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Like most working Americans, you were probably looking forward to getting an hour back when daylight savings time ended. It may not all be good news, however, as the end of daylight savings often results in more traffic and animal-vehicle collisions as people struggle to adjust to driving home in the dark.
Knowing how to stay safe on the road after the end of daylight savings can help you make the most of the hour you gain.
What is Daylight Savings Time?
The premise of daylight savings time seems simple enough: By moving clocks forward an hour in the spring, nations can effectively shift an hour of daylight from the morning to the evening. As a result, citizens should theoretically use less energy on lighting and other forms of energy at night.
Daylight saving time wasn’t a new concept when it premiered. In a satirical essay, Benjamin Franklin actually proposed something similar back in 1784, suggesting that Parisians should change their sleep schedules to save money on candles and lamp oil.
Daylight saving time first saw real use during World War 1, when countries such as Germany and the U.S. utilized it to try and conserve more fuel for war efforts. While Germany eventually ended the observation, daylight savings became entrenched in the United States, where it continues to impact people, alarm clocks, and devices alike.
Does Daylight Savings Time Work?
Recently, many have come to question whether daylight savings time actually serves its intended purpose of helping countries conserve energy. While research from the Department of Transportation (DOT) has indicated that daylight savings time results in a slight decrease in electricity usage, those savings are offset by increases in heating and cooling.
In 2018, the California legislature voted yes to Proposition 7, enabling the legislature to make daylight saving time year-round or eliminate it entirely. However, the legislature has yet to decide which option to move forward with.
Traffic & Vehicle-Animal Collisions Increase After Daylight Savings Time
The beginning of daylight saving time is correlated with an increase in auto accidents, heart attacks, and strokes (yes, really). While the impact of the fall shift away from daylight saving time is less significant, there is a notable increase in traffic collisions on the Sunday daylight saving time ends. The reason? Alcohol consumption, coupled with drivers who are tired from clocks shifting back an hour.
Additionally, auto accidents involving animals dramatically increase as daylight saving ends. For example, in New York, there are over four times as many deer-vehicle accidents around the first week of November as in the spring.
Deer and other animals tend to cross roads at dawn and dusk. The end of daylight saving time pushes back commutes. As a result, evening rush hour often reaches its peak when animals are most likely to be on the road. A combination of drivers tired from a day of work and recently shifted clocks, along with animals who are not yet accustomed to a later rush hour, makes for a deadly combination.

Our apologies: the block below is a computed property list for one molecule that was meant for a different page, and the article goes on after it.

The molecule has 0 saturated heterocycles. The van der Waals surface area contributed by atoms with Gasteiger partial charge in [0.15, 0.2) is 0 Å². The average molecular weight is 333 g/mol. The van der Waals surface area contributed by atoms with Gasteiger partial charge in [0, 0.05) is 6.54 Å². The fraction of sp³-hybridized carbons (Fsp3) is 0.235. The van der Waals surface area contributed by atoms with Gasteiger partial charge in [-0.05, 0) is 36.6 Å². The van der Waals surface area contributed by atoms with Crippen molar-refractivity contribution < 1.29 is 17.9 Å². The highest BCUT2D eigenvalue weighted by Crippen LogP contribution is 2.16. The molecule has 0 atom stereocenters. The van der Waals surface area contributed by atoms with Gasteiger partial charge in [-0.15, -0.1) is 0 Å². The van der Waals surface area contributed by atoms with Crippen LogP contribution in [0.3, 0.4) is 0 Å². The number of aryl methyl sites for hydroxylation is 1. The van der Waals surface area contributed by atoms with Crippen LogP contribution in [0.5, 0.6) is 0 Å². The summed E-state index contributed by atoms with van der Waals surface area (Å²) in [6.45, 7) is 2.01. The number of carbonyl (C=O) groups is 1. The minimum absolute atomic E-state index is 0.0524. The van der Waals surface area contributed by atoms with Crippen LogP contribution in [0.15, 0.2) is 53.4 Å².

Staying Safe After Daylight Savings Time Ends
You can take the following measures to stay safe on the roads when daylight saving time ends:
- Keep in mind that your body is an hour ahead of you. You’ll probably get tired faster than you’re used to – and so will others. Consider heading home from events such as parties or gatherings earlier than you normally would until your biological clock adjusts.
- Drive defensively. Even if you don’t feel more tired when daylight saving ends, others will. Keep in mind that drivers around you may not be fully alert in the week or two following the end of daylight saving. A bunch of tired drivers all trying to get home at rush hour is dangerous, so pay close attention to the roads. Consider keeping more distance than you normally would between the cars around you, and always double-check your surroundings – especially your blind spots – before turns or lane switches.
- Keep an eye out for cars without their lights on. The only thing worse than someone with their brights on at 4:30 in the afternoon is someone with no lights at 7. Keep a close eye out for drivers who aren’t used to driving home later and have their lights off.
- Make sure your car is ready for safe driving. You can stay safe by doing the following:
- Clean all headlights and windows to minimize the glare you receive from other drivers’ lights and ensure your vision on the road is optimal;
- Don’t turn on lights within your car – interior lights and even bright phone screens can be distracting;
- Keep your mirrors properly adjusted to help ensure that you stay aware of your surroundings.
- Keep a close eye out for pedestrians and wildlife. As we mentioned earlier, the weeks surrounding the end of daylight saving time can be perilous regarding animal-vehicle and pedestrian collisions. Pay more attention to humans and animals off the side of roads than you otherwise may.
Taking these steps can help ensure you and your loved ones stay safe when daylight savings time ends.
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